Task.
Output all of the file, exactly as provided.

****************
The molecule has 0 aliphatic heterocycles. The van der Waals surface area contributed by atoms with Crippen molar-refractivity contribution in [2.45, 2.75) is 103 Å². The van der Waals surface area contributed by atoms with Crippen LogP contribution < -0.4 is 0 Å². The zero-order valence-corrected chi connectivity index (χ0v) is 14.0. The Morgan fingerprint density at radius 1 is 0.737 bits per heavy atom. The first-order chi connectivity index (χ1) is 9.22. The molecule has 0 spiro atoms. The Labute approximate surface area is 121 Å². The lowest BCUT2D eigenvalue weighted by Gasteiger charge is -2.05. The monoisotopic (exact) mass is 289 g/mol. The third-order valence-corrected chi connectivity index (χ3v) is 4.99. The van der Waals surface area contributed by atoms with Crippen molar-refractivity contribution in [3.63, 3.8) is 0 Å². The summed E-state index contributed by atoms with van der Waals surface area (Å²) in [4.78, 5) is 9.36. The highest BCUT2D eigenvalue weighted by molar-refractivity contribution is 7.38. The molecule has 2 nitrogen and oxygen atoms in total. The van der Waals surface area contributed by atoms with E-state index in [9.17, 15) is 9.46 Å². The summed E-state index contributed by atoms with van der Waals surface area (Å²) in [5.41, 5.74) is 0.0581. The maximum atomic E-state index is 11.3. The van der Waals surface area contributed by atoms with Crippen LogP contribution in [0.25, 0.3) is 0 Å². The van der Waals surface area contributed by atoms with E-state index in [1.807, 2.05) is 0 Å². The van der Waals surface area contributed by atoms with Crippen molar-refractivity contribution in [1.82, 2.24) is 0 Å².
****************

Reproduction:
The molecule has 0 aliphatic heterocycles. The van der Waals surface area contributed by atoms with Crippen molar-refractivity contribution in [2.45, 2.75) is 103 Å². The van der Waals surface area contributed by atoms with Crippen LogP contribution < -0.4 is 0 Å². The zero-order valence-corrected chi connectivity index (χ0v) is 14.0. The Morgan fingerprint density at radius 1 is 0.737 bits per heavy atom. The first-order chi connectivity index (χ1) is 9.22. The molecule has 0 spiro atoms. The Labute approximate surface area is 121 Å². The lowest BCUT2D eigenvalue weighted by Gasteiger charge is -2.05. The monoisotopic (exact) mass is 289 g/mol. The third-order valence-corrected chi connectivity index (χ3v) is 4.99. The van der Waals surface area contributed by atoms with Crippen molar-refractivity contribution in [3.63, 3.8) is 0 Å². The summed E-state index contributed by atoms with van der Waals surface area (Å²) in [4.78, 5) is 9.36. The highest BCUT2D eigenvalue weighted by molar-refractivity contribution is 7.38. The molecule has 2 nitrogen and oxygen atoms in total. The van der Waals surface area contributed by atoms with E-state index in [9.17, 15) is 9.46 Å². The summed E-state index contributed by atoms with van der Waals surface area (Å²) in [5.41, 5.74) is 0.0581. The maximum atomic E-state index is 11.3. The van der Waals surface area contributed by atoms with Crippen LogP contribution in [0.25, 0.3) is 0 Å². The van der Waals surface area contributed by atoms with E-state index in [1.807, 2.05) is 0 Å². The van der Waals surface area contributed by atoms with Crippen molar-refractivity contribution in [1.82, 2.24) is 0 Å².